One of the pioneers in efforts to sell health insurance through the web, eHealth Inc., has given investors a peek at the commissions it receives for the products it sells.
One obvious conclusion: eHealth now makes a lot more from selling Medicare plans than from selling major medical coverage.
(Related: Trump’s ACA World)
The Mountain View, California-based company posted estimates of the “constrained lifetime value” of the commissions it expects to receive, per enrollee, for a number of products:
- Medicare supplement insurance: of $1,029.
- Medicare Advantage: $880.
- Individual major medical (Affordable Care Act public exchange): $134,
- Individual major medical (off-exchange): $140.
- Dental: $74.
- Short-term health insurance: $60.
- Vision: $51.
Dave Francis, the company’s chief operating officer, said Thursday, during a conference call with securities analysts, that getting insurers to pay commissions on sales of ACA exchange plans is difficult.
“We are working with the carriers with whom we work in the non-ACA space to get us as strong a commission trend as possible,” Francis said.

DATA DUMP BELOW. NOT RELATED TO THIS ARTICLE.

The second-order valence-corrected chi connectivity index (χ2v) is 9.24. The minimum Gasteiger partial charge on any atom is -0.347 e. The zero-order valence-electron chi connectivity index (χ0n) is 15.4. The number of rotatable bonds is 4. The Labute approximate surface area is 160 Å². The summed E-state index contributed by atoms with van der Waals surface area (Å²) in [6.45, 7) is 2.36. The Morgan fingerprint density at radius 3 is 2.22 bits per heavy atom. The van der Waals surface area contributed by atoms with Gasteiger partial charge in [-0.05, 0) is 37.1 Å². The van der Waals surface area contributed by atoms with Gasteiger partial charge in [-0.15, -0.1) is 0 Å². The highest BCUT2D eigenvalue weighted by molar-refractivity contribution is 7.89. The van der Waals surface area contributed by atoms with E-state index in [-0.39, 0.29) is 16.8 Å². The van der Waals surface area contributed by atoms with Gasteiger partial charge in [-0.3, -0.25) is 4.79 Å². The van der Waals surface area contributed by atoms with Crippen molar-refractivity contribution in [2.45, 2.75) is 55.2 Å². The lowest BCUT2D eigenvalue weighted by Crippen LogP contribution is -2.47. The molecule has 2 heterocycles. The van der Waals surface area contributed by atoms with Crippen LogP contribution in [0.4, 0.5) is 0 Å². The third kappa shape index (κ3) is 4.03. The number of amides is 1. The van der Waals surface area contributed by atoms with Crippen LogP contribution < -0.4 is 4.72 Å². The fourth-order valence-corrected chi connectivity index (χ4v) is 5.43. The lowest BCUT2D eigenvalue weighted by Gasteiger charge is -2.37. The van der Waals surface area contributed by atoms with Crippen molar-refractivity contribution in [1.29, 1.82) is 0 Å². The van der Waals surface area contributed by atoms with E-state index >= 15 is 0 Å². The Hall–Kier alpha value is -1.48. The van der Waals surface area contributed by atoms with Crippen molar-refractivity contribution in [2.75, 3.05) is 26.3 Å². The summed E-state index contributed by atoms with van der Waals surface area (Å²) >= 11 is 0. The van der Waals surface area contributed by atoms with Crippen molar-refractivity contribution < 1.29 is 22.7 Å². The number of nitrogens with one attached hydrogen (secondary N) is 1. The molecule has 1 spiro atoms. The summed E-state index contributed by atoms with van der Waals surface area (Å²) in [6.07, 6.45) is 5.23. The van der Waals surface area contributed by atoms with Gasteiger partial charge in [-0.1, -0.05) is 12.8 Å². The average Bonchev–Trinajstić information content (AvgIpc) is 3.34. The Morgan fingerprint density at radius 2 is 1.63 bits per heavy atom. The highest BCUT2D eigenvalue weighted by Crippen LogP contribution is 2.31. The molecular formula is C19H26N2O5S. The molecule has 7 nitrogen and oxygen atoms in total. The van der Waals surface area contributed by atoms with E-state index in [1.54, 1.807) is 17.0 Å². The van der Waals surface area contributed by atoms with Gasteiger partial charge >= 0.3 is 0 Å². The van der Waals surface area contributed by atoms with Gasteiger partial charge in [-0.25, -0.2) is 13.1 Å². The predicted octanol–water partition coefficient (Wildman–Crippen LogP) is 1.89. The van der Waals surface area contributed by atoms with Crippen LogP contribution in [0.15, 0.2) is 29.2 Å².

The company expects commission levels on short-term health insurance products to rise later in the year, if the Trump administration goes ahead with plans to lift the current 90-day cap on the duration of short-term health insurance, executives said.
The company is getting ready to focus more on selling short-term health insurance, executives said.
EHealth held the conference call to go over first-quarter earnings with securities analysts.
The company is reporting a $4.8 million net loss for the quarter on $43 million in revenue, compared with $1.1 million in net income on $42 million in revenue for the first quarter of 2017.
The company has been trying to shift more toward sales of Medicare plans, and away from turmoil-plagued major medical plans.
Here’s how application flow changed:
- Medicare Advantage applications increased 14%,, to about 25,000.
- Medicare supplement applications increased 41%, to 6,388.
- The number of people on applications for individual and family major coverage fell 70%, to 6,570.
The number of applicants for individual and family coverage fell so sharply partly because the open enrollment period for 2018 major medical coverage ended Dec. 15, 2017, in most of the country.
For 2017, the open enrollment period ended Jan. 31, 2017, in most of the country.
The drop in major medical sales may have contributed to a sharp drop in eHealth sales of dental and vision coverage.
The number of dental policies sold fell 44%, to 12,993.
The number of vision policies sold fell 43%, to 5,584.
— Read Insurers May Still Sell Major Medical in 2019: eHealth on ThinkAdvisor.